Delayed Gadolinium Leakage in Ocular Structures: A Potential Marker for Age- and Vascular Risk Factor-Related Small Vessel Disease?

Chloé Galmiche, Bertrand Moal, Gaultier Marnat, Sharmila Sagnier, Cédric Schweitzer, Vincent Dousset, Igor Sibon, Thomas Tourdias
Invest Radiol. 2021-07-01; 56(7): 425-432
DOI: 10.1097/rli.0000000000000757

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Gadolinium leakage in ocular structures (GLOS) was recently observed in fluid-attenuated inversion recovery (FLAIR) images obtained the day after an initial gadolinium injection in stroke patients. The specificity of GLOS to stroke and its mechanisms remain unclear.

We investigated the factors associated with GLOS in a cohort of patients presenting with acute neurological deficits.

Materials and Methods
This retrospective study included consecutive patients admitted to our stroke unit for acute neurological deficit between July 2017 and August 2018 who underwent baseline brain magnetic resonance imaging with the injection of a macrocyclic gadolinium agent and another scan without injection within 72 hours. The patients were separated into a stroke group and a stroke mimic group based on diffusion-weighted images. Gadolinium leakage in ocular structures was defined as a bright signal in the vitreous in follow-up FLAIR compared with baseline FLAIR (pregadolinium). Clinical data were collected together with imaging features from the baseline scans, including the volume of the infarct and of hypoperfusion if applicable, white matter hyperintensities, the number of lacunes, and the number of microbleeds, which were combined to yield a small vessel disease (SVD) score. We compared the prevalence of GLOS in both groups using the χ2 test. In the entire cohort, univariate and multivariate regression models were used to test the associations between GLOS and the collected data.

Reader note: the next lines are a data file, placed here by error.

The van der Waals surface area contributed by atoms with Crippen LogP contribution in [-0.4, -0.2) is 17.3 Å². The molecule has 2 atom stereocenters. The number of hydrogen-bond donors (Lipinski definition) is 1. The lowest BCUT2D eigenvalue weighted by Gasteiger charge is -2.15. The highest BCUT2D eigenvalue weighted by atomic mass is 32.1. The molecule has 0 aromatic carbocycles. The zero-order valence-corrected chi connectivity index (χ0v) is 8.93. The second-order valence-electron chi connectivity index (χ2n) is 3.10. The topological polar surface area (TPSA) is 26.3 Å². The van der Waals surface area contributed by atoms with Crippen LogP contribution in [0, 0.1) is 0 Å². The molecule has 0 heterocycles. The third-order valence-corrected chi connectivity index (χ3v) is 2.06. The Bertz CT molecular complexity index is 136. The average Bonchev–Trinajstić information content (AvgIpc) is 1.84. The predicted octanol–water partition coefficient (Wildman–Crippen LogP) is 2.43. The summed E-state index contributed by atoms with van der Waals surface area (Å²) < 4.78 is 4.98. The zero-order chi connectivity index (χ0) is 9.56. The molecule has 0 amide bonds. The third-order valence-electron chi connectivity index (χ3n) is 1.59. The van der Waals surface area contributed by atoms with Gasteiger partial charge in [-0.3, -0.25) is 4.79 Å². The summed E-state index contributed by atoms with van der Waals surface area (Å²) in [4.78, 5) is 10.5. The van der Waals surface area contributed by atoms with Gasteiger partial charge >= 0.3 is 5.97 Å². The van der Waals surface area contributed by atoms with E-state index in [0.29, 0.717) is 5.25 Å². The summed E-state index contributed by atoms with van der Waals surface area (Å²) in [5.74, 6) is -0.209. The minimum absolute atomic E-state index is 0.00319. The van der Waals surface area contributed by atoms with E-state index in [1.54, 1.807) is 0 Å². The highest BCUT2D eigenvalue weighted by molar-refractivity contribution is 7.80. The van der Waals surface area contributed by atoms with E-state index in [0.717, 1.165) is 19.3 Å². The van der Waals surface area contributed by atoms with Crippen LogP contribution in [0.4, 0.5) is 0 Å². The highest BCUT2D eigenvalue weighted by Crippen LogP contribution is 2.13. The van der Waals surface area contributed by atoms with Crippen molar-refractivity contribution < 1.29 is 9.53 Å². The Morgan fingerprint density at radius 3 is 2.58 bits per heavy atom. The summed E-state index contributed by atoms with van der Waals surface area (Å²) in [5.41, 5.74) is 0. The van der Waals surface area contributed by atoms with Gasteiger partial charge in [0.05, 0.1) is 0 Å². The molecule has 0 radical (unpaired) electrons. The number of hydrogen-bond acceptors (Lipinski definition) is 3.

Among the 467 patients included in the study, GLOS was observed in similar proportions in the stroke group (32.2%, 136/422) and the stroke mimic group (28.9%, 13/45; mean difference, 3.3%; 95% confidence interval, −10.9 to 17.6; P = 0.65). In univariate analysis, GLOS was associated with older age, increased prevalence of vascular risk factors, brain imaging features of SVD (white matter hyperintensities, lacunes, microbleeds), as well as with impairment of renal function and increased dose of gadolinium. No associations were found with factors related to stroke, such as its volume, acute treatment, or rate of recanalization. Multivariate analyses showed that aging (P < 0.001), diabetes (P = 0.010), severe renal failure (P = 0.004), and increased dose of gadolinium (P < 0.001) were independent contributors to GLOS.

Gadolinium leakage in ocular structures, which occurs more commonly at higher concentrations of gadolinium, is not specific to stroke and may represent increased permeability of the blood-retinal barrier associated with age- and vascular risk factor‐related SVD.

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